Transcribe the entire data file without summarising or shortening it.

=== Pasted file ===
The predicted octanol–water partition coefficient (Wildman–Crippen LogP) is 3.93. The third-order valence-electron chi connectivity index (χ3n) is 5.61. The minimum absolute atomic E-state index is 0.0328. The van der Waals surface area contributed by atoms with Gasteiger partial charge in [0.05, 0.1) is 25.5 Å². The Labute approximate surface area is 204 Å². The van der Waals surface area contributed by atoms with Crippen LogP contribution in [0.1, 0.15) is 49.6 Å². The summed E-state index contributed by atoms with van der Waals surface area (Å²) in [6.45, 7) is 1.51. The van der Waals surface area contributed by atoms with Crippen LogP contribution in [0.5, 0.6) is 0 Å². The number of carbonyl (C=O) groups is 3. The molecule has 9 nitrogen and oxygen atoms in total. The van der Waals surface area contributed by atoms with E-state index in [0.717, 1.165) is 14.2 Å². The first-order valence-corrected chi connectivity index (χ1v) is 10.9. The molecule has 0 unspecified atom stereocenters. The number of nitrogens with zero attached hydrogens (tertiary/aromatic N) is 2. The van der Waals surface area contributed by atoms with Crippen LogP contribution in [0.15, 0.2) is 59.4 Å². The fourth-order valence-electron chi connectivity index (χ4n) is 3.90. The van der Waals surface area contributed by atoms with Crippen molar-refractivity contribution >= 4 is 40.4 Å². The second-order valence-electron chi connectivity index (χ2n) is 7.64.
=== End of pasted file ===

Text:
The predicted octanol–water partition coefficient (Wildman–Crippen LogP) is 3.93. The third-order valence-electron chi connectivity index (χ3n) is 5.61. The minimum absolute atomic E-state index is 0.0328. The van der Waals surface area contributed by atoms with Gasteiger partial charge in [0.05, 0.1) is 25.5 Å². The Labute approximate surface area is 204 Å². The van der Waals surface area contributed by atoms with Crippen LogP contribution in [0.1, 0.15) is 49.6 Å². The summed E-state index contributed by atoms with van der Waals surface area (Å²) in [6.45, 7) is 1.51. The van der Waals surface area contributed by atoms with Crippen LogP contribution in [0.5, 0.6) is 0 Å². The number of carbonyl (C=O) groups is 3. The molecule has 9 nitrogen and oxygen atoms in total. The van der Waals surface area contributed by atoms with E-state index in [0.717, 1.165) is 14.2 Å². The first-order valence-corrected chi connectivity index (χ1v) is 10.9. The molecule has 0 unspecified atom stereocenters. The number of nitrogens with zero attached hydrogens (tertiary/aromatic N) is 2. The van der Waals surface area contributed by atoms with Crippen LogP contribution in [0.15, 0.2) is 59.4 Å². The fourth-order valence-electron chi connectivity index (χ4n) is 3.90. The van der Waals surface area contributed by atoms with Crippen molar-refractivity contribution >= 4 is 40.4 Å². The second-order valence-electron chi connectivity index (χ2n) is 7.64.